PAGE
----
Long time ago, I summed up THE OUTSIDER in a sentence which I realize is extremely paradoxical: `In our society any man who doesn't cry at his mother`s funeral is liable to be condemned to death. ` I simply meant that the hero of the book is condemned because he doesn't play the game. In this sense, he is an outsider to the society in which he lives, wandering on the fringe, on the outskirts of life, solitary and sensual. And for that reason, some readers have been tempted to regard him as a reject. But to get a more accurate picture of his character, or rather one which conforms more closely to his author's intentions, you must ask yourself in what way Meursault doesn't plat the game. The answer is simple: he refuses to lie. Lying is not only saying what isn`t true. It is also, in fact especially, saying more than is true and, in the case of human heart, saying more than one feels. We all do it, every day, to make life simpler. But, contrary to appearances, Meursault doesn`twant to make life simpler. He says what he is, he refuses to hide his feelings and society immediately feels threatened. For example, he is asked to say that he regrets his crime, in time-honoured fashion. He replies that he feels more annoyance about it than true regret. And it is this nuance that condemns him.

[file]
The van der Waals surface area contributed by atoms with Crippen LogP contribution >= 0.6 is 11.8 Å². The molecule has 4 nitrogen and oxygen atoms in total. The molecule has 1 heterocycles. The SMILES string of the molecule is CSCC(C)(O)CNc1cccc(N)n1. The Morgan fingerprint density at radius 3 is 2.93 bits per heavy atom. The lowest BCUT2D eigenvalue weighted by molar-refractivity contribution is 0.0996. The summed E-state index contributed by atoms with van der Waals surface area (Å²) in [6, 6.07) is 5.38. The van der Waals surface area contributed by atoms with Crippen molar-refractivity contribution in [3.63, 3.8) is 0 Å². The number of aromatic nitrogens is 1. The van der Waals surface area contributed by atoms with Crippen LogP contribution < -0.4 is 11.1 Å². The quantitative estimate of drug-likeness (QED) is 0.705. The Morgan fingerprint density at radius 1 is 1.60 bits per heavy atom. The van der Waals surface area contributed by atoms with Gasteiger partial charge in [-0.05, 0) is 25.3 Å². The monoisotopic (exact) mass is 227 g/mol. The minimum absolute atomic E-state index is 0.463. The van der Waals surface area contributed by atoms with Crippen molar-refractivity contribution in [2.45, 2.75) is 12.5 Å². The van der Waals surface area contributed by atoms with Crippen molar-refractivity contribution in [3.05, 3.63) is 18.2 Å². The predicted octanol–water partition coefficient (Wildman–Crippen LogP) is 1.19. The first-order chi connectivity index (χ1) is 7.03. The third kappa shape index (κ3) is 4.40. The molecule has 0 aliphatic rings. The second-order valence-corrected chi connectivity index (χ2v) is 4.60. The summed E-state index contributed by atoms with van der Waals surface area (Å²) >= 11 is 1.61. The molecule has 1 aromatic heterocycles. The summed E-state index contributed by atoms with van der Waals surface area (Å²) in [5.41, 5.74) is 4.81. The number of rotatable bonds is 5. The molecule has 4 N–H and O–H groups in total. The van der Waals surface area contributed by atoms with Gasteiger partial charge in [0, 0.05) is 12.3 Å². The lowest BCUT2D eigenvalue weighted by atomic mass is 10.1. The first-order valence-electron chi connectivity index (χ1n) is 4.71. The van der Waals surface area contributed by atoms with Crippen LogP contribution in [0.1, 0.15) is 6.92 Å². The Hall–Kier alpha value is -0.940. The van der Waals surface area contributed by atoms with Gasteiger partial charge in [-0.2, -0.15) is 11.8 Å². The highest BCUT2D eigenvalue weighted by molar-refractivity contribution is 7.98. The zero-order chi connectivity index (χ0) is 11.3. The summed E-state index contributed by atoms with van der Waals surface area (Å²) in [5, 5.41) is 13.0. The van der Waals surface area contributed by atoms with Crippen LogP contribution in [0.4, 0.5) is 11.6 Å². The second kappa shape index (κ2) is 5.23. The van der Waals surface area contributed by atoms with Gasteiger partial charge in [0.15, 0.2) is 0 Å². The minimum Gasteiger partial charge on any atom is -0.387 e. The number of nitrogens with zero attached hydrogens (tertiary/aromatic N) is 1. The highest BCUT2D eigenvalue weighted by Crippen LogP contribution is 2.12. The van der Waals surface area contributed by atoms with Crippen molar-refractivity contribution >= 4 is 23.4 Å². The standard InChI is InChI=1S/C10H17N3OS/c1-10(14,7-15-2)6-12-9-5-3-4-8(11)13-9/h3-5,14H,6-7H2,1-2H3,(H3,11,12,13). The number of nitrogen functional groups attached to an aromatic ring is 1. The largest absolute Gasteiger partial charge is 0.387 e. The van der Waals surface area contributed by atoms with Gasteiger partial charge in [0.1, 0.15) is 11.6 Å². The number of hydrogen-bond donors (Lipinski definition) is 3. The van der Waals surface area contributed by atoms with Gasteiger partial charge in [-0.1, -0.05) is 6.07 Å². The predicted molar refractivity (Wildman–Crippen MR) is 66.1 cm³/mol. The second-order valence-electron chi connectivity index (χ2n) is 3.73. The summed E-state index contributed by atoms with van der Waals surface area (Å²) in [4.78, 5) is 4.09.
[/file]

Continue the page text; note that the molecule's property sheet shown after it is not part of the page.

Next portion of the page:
So for me Meursault is not a reject, but a poor and naked man, in love with a sun which leaves no shadows. Far from lacking all sensibility, he is driven by a tenacious and therefore profound passion, the passion for an absolute and for truth. This truth is as yet a negative one, a truth born of living and feeling, but without which no triumph over the self or over the world will ever be possible.

So one wouldn't be far wrong in seeing The Outsider as the story of a man who, without any heroic pretensions, agrees to die for the truth. I also once said, and again paradoxically, that I tried to make my character represent the only Christ that we deserve. It will be understood, after these explanations, that I said it without any intention of blasphemy but simply with the somewhat ironic affection that an artist has a right to feel towards the characters he has created.

Albert Camus, 8 January 1955
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